Now Al’s into it.  “Hold on, how about the Oort Cloud?”

“Mmm, good point.  Like this girl said <she bristles at being called ‘girl’>, the short-period comets are pretty much in the ecliptic plane and probably come in from the Scattered Disk.  But the long-period comets seem to come in from every direction.  That’s why we think the Cloud’s a spherical shell.  Furthermore, the far points of their orbits generally lie in the range between 20,000 and 50,000 au’s, though that outer number’s pretty iffy.  Call the edge at 40,000 au’s <more thumb-poking> that’d be 332,000 lightminutes, or 3.8 lightdays.”

“Nice job, Jim.”  Cathleen speaks up from behind him.  “But let’s think a minute about why that top number’s iffy.”

“Umm, because it’s dark out there and we’ve yet to actually see any of those objects?”

“True.  At 40,000 au’s the light level is 1/40,000² or 1/1,600,000,000 the sunlight intensity we get on Earth.  But there’s another reason.  Maybe that ‘spherical shell’ isn’t really a sphere.”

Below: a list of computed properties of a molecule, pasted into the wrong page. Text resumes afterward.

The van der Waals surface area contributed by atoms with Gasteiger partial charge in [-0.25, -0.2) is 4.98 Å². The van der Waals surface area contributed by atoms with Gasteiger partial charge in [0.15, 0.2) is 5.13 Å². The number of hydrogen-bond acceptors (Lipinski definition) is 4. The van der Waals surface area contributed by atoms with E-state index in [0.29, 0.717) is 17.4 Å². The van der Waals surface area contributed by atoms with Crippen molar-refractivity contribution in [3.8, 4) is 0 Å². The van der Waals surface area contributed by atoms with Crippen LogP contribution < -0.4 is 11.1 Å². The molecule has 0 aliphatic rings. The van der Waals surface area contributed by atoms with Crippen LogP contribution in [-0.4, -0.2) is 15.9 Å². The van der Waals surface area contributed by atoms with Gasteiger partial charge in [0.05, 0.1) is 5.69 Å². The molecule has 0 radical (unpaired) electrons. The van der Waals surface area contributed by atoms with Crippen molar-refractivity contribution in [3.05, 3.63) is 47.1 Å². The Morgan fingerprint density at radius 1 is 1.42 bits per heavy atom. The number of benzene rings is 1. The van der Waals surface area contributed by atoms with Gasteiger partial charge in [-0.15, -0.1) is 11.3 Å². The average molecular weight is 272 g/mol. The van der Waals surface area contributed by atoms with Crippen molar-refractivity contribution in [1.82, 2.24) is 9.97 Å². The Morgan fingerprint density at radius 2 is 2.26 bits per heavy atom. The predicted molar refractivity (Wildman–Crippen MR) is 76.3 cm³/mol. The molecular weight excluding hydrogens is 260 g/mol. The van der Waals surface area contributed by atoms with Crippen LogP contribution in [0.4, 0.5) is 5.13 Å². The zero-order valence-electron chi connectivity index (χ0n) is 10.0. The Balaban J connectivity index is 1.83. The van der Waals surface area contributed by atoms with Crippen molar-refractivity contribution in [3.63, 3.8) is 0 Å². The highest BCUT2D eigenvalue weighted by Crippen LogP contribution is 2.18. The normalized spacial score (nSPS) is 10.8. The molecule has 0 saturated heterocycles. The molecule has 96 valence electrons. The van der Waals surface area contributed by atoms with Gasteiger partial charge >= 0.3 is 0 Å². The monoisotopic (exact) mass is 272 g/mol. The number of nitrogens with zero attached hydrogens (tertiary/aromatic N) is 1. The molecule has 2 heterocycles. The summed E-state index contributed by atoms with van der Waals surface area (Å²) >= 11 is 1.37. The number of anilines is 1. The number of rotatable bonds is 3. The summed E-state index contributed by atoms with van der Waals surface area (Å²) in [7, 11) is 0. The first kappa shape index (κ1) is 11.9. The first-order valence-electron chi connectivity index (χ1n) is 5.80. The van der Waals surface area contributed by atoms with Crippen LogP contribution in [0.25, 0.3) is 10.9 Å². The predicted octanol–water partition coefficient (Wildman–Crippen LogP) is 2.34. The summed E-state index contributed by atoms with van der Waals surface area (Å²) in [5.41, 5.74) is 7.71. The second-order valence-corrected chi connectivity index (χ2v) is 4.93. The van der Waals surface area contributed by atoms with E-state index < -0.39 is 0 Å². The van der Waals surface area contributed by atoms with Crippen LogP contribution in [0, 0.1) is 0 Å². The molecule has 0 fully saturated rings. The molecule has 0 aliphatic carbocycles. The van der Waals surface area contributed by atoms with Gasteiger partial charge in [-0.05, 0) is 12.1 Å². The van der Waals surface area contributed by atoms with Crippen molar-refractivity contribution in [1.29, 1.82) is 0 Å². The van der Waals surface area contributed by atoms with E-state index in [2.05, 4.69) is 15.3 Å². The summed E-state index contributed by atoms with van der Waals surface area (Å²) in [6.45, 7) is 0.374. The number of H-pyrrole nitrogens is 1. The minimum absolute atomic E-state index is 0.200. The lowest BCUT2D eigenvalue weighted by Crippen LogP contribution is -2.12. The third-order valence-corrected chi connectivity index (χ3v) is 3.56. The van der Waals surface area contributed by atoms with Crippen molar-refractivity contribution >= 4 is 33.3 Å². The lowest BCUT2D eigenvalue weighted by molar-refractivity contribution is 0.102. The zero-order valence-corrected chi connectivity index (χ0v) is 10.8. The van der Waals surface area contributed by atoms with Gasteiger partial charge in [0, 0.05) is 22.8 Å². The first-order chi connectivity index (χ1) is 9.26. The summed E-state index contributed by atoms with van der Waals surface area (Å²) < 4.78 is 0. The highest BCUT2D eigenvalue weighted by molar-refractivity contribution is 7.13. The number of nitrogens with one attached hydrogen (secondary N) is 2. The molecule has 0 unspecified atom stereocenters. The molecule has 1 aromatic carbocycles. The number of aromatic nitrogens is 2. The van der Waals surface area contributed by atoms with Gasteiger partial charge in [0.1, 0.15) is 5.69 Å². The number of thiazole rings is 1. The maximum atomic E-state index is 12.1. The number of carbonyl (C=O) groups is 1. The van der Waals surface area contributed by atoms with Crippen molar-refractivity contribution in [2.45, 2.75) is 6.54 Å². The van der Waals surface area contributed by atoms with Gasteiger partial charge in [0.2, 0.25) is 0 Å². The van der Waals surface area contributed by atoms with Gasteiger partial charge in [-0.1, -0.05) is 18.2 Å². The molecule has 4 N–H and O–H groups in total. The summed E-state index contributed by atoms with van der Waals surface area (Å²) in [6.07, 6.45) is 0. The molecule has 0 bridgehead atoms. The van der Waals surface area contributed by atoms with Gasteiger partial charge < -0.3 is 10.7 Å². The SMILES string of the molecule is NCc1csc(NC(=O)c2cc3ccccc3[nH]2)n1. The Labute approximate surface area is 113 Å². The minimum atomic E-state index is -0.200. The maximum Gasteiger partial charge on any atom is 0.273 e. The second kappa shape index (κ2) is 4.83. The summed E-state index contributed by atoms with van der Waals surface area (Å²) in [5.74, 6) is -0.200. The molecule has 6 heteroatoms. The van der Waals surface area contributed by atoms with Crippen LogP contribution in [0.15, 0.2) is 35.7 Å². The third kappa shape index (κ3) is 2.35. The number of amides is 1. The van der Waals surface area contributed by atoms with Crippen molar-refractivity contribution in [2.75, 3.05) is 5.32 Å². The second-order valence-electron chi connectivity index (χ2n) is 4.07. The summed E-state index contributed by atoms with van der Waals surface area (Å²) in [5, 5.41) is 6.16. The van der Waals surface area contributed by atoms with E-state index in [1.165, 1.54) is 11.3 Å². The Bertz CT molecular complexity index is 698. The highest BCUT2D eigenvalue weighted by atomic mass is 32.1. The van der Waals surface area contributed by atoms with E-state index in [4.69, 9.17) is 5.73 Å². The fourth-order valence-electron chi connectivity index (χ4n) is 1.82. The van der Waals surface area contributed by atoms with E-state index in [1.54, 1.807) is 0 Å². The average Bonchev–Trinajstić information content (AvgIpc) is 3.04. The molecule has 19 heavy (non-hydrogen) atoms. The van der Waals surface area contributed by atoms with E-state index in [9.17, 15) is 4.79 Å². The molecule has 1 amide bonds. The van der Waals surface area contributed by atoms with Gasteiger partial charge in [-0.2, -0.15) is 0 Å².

I have to ask.  “How could it not be?  The Sun’s gravitational field is spherical.”

“Right, but at these distances the Sun’s field is extremely weak.  The inverse-square law works for gravity the same way it does for light, so the strength of the Sun’s gravitational field out there is also 1/1,600,000,000 of what keeps the Earth on its orbit.  External forces can compete with that.”

“Yeah, I get that, Cathleen, but 3.8 lightdays is … over 400 times closer than the 4½ lightyear distance to the nearest star.  The Sun’s field at the Cloud is stronger than Alpha Centauri’s by at least a factor of 400 squared.”